THE RESILIENCY. After Tim Anderson struck out in the 10th to end the July 4 festivities, he didn’t try and run to first even though the ball had kicked clear of Gary Sanchez. The team looked defeated in both run differential and mental fortitude. But come hump day, there was an energy. The Twins kept charging, but the Sox came back until they finally plated that winning run. There was fortitude. Attitude. No interludes of ineptitude. The Sox didn’t brood. And in the end, they weren’t screwed. Dude. Was that all there for the entirety of the season? Not really, but not entirely no. They had walked a few teams off and had extra inning wins. Not every victory was easy. Tony had talked about the team being together early on and that they cared. But the perception that they didn’t have any resiliency came from moments like TA not running it out, the stupidity of the 8-5 triple play, or the myriad of losses that looked like the team was sleepwalking because their talent was superior. If the talent is there, then the effort must be to blame in a below .500 team.
Either way, the impact of the hump day hump hop is either emergence of the team’s heart where the heart had been missing or validation to the team that their resilience, when tested, can be rewarded instead of another loss being served. Either way, a potential mental kick in the sliding shorts. A heartened hump day hump hop happy happening.
THE HEALTH. So can a back-and-forth walk-off notable for the return of one of the team’s biggest stars and personalities be a catalyst to a winning streak and a return to contention this year? Yes, yes it can. In 2005 the Sox were 35-17 at the end of May, four games up. Frank Thomas came back June 1 and went nuts, and by the end of June, the Sox were 53-24 and 10 games up. So can Eloy coming back on July 6 have the team go from under .500 and in third place to over .500 and pushing for first place? Depends on how often he publicly says hi to his mom in July. The injured list remains crowded for this team, but Eloy’s return seems like the biggest one that the team could ask for. Happy hi mom hump day hump hop health.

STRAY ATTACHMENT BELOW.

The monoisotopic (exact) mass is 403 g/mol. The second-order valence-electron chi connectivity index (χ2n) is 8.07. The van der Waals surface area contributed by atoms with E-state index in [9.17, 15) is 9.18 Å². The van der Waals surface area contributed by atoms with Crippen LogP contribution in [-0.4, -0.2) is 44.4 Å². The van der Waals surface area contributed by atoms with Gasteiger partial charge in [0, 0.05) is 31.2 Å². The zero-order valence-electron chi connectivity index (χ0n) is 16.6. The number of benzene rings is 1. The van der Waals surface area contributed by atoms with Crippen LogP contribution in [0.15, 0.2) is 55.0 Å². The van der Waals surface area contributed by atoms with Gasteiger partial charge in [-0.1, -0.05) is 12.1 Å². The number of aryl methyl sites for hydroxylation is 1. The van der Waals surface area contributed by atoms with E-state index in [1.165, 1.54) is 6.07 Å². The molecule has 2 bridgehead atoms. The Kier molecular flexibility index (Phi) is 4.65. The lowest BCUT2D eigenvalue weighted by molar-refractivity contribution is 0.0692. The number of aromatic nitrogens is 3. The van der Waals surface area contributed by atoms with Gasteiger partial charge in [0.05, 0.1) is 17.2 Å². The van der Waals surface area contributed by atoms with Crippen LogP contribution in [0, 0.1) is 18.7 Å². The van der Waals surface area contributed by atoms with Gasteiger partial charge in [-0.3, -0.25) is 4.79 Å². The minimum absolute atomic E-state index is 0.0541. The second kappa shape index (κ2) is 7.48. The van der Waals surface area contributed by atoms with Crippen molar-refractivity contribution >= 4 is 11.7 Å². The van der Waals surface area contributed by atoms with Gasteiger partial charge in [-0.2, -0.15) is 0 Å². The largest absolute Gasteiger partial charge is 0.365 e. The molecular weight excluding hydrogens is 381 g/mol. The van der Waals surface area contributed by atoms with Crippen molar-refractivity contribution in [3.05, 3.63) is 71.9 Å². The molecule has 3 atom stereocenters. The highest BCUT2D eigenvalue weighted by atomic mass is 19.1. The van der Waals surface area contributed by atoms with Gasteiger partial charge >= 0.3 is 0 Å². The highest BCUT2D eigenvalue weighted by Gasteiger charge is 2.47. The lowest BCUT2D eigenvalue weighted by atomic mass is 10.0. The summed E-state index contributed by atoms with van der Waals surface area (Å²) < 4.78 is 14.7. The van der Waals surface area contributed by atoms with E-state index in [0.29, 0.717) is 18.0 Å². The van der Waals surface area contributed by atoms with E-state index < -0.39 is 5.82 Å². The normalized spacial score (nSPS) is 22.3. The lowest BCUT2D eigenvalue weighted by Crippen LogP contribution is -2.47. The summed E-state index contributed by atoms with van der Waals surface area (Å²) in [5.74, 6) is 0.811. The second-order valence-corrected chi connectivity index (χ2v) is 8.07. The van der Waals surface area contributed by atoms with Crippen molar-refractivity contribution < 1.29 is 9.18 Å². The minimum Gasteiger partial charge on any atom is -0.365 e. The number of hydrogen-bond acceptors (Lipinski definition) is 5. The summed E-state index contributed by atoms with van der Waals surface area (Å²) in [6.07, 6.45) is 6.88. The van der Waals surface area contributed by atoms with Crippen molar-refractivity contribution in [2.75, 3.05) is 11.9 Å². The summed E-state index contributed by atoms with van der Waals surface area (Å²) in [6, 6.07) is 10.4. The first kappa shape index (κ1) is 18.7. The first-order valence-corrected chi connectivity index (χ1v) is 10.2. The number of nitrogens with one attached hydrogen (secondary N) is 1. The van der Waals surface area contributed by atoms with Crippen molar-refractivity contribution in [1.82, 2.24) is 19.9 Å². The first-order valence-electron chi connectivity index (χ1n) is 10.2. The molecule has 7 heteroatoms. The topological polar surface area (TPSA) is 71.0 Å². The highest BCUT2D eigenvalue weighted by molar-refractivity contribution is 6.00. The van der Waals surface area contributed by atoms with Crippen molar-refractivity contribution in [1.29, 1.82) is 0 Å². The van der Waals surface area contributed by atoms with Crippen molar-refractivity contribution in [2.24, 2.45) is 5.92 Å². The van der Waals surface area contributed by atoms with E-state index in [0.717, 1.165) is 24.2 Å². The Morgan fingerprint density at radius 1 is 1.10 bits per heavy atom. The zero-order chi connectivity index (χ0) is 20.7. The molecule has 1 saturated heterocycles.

There is, gasp, reason for optimism after all. But this is just conjecture that a hard-fought game over the division leader in the midst of a season-defining run can be the catalyst to make a championship run. It could just be a fun game in a lost season. Here’s hoping hump day hump hop holds happiness, however, heed heartbreak’s harbingers.
WHO HATH WIELDED THE STAFF OF CORK AND KERRY (this week)?
For the uninitiated, The Staff of Cork and Kerry refers not just to the people who work at the premiere place to pregame and post-game and otherwise celebrate Soxdom in the shadow of the ballpark and in Beverly, but it is also a mythical weapon that can smite thine enemies faster than they can say “Hi Mom”.
So which White Sox was worthy enough to wield the Staff of Cork and Kerry and give what for to his baseball opponents? Jose Abreu continues to rake, .375 avg with an OPS of 1.006, which is just Pito being Pito in the warm months. However, his gaze of disbelief is either leveled at his team’s brainfarts or at Seby Zavala going bonkers and hitting .500 with an OPS of 1.154 over the last week. Yas who? Bless you.
Seby Zavala, you have successfully wielded this mighty weapon of lore.
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Featured Image: Kamil Krzaczynski-USA TODAY Sports